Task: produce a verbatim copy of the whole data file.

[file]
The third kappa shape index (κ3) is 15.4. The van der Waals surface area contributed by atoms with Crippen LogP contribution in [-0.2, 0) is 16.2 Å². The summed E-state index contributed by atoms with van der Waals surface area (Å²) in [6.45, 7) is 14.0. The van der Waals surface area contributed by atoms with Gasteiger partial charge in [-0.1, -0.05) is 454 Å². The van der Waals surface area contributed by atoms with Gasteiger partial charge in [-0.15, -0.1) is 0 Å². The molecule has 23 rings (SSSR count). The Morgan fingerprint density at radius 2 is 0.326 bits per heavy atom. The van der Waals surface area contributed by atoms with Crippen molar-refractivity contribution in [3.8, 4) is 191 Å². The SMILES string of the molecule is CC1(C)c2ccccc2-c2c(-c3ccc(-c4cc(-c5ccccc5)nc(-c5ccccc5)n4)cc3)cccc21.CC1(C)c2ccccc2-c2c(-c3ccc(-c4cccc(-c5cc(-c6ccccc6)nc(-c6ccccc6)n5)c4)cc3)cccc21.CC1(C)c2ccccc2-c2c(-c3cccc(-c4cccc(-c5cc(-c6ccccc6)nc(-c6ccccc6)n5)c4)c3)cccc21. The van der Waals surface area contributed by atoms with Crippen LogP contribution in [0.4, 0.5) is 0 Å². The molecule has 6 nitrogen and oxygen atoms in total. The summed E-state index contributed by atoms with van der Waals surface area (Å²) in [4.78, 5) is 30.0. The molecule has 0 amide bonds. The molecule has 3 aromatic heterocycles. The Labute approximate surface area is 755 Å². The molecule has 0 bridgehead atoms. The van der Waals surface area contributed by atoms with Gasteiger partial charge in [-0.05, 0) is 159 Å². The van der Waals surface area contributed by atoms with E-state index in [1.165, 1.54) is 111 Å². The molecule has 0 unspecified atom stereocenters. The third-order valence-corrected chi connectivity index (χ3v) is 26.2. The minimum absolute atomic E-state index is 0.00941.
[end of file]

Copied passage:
The third kappa shape index (κ3) is 15.4. The van der Waals surface area contributed by atoms with Crippen LogP contribution in [-0.2, 0) is 16.2 Å². The summed E-state index contributed by atoms with van der Waals surface area (Å²) in [6.45, 7) is 14.0. The van der Waals surface area contributed by atoms with Gasteiger partial charge in [-0.1, -0.05) is 454 Å². The van der Waals surface area contributed by atoms with Gasteiger partial charge in [-0.15, -0.1) is 0 Å². The molecule has 23 rings (SSSR count). The Morgan fingerprint density at radius 2 is 0.326 bits per heavy atom. The van der Waals surface area contributed by atoms with Crippen molar-refractivity contribution in [3.8, 4) is 191 Å². The SMILES string of the molecule is CC1(C)c2ccccc2-c2c(-c3ccc(-c4cc(-c5ccccc5)nc(-c5ccccc5)n4)cc3)cccc21.CC1(C)c2ccccc2-c2c(-c3ccc(-c4cccc(-c5cc(-c6ccccc6)nc(-c6ccccc6)n5)c4)cc3)cccc21.CC1(C)c2ccccc2-c2c(-c3cccc(-c4cccc(-c5cc(-c6ccccc6)nc(-c6ccccc6)n5)c4)c3)cccc21. The van der Waals surface area contributed by atoms with Crippen LogP contribution in [0.4, 0.5) is 0 Å². The molecule has 6 nitrogen and oxygen atoms in total. The summed E-state index contributed by atoms with van der Waals surface area (Å²) in [4.78, 5) is 30.0. The molecule has 0 amide bonds. The molecule has 3 aromatic heterocycles. The Labute approximate surface area is 755 Å². The molecule has 0 bridgehead atoms. The van der Waals surface area contributed by atoms with Gasteiger partial charge in [-0.05, 0) is 159 Å². The van der Waals surface area contributed by atoms with E-state index in [1.165, 1.54) is 111 Å². The molecule has 0 unspecified atom stereocenters. The third-order valence-corrected chi connectivity index (χ3v) is 26.2. The minimum absolute atomic E-state index is 0.00941.